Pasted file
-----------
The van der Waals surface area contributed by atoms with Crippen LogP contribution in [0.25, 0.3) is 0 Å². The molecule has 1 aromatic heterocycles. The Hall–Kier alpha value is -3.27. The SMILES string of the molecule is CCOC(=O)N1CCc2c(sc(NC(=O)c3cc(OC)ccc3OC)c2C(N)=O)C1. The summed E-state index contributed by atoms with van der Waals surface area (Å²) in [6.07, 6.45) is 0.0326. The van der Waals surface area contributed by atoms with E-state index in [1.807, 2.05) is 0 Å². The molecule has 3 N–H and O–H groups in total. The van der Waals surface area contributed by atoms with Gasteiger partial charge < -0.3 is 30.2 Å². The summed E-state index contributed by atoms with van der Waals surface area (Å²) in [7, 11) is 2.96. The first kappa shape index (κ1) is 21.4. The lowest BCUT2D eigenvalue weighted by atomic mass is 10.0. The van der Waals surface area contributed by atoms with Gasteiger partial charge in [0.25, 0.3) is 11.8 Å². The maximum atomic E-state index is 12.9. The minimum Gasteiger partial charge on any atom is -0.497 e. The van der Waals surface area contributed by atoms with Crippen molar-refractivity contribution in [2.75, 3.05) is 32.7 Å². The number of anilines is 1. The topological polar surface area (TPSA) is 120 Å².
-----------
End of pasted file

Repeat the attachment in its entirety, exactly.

The van der Waals surface area contributed by atoms with Crippen LogP contribution in [0.25, 0.3) is 0 Å². The molecule has 1 aromatic heterocycles. The Hall–Kier alpha value is -3.27. The SMILES string of the molecule is CCOC(=O)N1CCc2c(sc(NC(=O)c3cc(OC)ccc3OC)c2C(N)=O)C1. The summed E-state index contributed by atoms with van der Waals surface area (Å²) in [6.07, 6.45) is 0.0326. The van der Waals surface area contributed by atoms with E-state index in [1.807, 2.05) is 0 Å². The molecule has 3 N–H and O–H groups in total. The van der Waals surface area contributed by atoms with Gasteiger partial charge < -0.3 is 30.2 Å². The summed E-state index contributed by atoms with van der Waals surface area (Å²) in [7, 11) is 2.96. The first kappa shape index (κ1) is 21.4. The lowest BCUT2D eigenvalue weighted by atomic mass is 10.0. The van der Waals surface area contributed by atoms with Gasteiger partial charge in [0.25, 0.3) is 11.8 Å². The maximum atomic E-state index is 12.9. The minimum Gasteiger partial charge on any atom is -0.497 e. The van der Waals surface area contributed by atoms with Crippen molar-refractivity contribution in [2.75, 3.05) is 32.7 Å². The number of anilines is 1. The topological polar surface area (TPSA) is 120 Å².